Why Access

By | December 10, 2015

Microsoft Access provides two main functions.

Firstly it is a database container, capable of storing your data.

Secondly it is an application development tool which enables you to create forms and reports that make use of your data by presenting it to the user.

In fact Access is considered a Rapid Application Development (RAD) tool.

It’s considered good form to keep the two separate using two Access Databases. One for the tables that hold the data and the other, a presentation application, that holds all the forms and reports that the user interacts with.

Rapid Application Development

Due to its visual capabilities (you can layout your forms and reports by dragging and dropping controls so What you See is What you Get) Access is about the fastest development environment you will find.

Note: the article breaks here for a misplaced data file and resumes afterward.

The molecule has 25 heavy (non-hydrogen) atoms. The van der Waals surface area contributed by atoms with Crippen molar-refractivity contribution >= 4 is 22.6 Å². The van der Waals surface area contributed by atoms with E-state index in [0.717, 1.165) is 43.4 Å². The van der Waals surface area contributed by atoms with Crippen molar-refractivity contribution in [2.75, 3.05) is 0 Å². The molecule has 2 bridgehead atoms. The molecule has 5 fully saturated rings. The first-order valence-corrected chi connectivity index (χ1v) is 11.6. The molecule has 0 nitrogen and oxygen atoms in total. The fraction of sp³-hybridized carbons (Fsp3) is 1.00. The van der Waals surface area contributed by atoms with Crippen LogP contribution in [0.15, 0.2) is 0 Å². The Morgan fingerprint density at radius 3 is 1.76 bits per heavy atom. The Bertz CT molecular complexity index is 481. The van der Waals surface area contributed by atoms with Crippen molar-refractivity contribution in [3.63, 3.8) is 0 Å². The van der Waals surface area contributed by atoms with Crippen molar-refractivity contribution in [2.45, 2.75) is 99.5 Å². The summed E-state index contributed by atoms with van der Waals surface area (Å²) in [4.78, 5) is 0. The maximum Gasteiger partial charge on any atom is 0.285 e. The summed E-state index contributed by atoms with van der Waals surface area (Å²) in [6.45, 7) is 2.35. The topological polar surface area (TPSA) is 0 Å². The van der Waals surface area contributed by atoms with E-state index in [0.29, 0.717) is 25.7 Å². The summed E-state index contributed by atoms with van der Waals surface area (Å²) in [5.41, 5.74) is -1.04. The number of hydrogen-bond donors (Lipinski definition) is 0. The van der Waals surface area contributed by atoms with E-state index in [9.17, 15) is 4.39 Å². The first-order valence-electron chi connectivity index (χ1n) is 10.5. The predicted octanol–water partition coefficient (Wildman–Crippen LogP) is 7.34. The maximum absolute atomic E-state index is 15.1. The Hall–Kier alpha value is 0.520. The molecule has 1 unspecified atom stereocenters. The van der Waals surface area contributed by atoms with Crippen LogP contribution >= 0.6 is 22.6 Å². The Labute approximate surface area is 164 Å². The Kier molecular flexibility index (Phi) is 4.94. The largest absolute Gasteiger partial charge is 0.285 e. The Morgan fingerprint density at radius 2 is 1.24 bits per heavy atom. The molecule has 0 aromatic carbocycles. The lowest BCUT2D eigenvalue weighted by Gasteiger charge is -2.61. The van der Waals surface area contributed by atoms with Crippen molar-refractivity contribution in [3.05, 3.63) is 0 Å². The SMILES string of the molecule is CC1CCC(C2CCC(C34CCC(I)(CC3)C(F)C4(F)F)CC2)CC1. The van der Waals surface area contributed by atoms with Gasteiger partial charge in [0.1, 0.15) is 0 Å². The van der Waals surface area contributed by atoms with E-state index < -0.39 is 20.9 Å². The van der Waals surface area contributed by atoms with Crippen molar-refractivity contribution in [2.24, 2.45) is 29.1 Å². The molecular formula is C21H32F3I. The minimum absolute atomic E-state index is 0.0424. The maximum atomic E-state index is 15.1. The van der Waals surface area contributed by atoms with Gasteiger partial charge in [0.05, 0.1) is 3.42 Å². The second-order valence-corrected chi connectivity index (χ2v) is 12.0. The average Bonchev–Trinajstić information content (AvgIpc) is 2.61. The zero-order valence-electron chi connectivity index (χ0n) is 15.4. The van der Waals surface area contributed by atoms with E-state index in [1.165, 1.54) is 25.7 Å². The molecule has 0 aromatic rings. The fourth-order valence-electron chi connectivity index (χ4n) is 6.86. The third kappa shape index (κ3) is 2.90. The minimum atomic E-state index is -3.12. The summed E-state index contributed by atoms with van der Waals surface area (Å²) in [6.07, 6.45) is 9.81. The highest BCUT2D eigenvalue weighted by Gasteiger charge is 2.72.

It’s quite easy for a beginner to get started with yet enormously powerful in what it can deliver in the hands of an experienced developer.

Combined with SQL Server, Access is capable of running Very Big Organisations.

Data Storage

As a data storage facility, it is simple to setup and use. Any Windows machine is capable of hosting an Access Database even without Access Installed.

The size of the database is limited to 2Gb. But that’s still a lot of data storage.

Once you start to get dozens of users and lots of data (millions of records) then you may want to upsize your data storage to SQL Server.

This is not as hard as it used to be and, depending on the amount of data storage you need, the free version may be all that you need.

Relational Database

Access is a Relational Database. That means that you can create Relationships between tables to Normalise your data. For example, if you have an Invoice Table then it needs just one column that identifies the customer and then all the customer’s details can be retrieved from the Customer table. If the Customer’s details change then you only need to change the data in once place.

Relationships also allow us to enforce Referential Integrity. In the example of an Invoice, the Customer’s ID must have a related record in the Customer Table.

A Relational Database can therefore provide structure and validation to your data more easily than you could with spreadsheets. More on Normalisation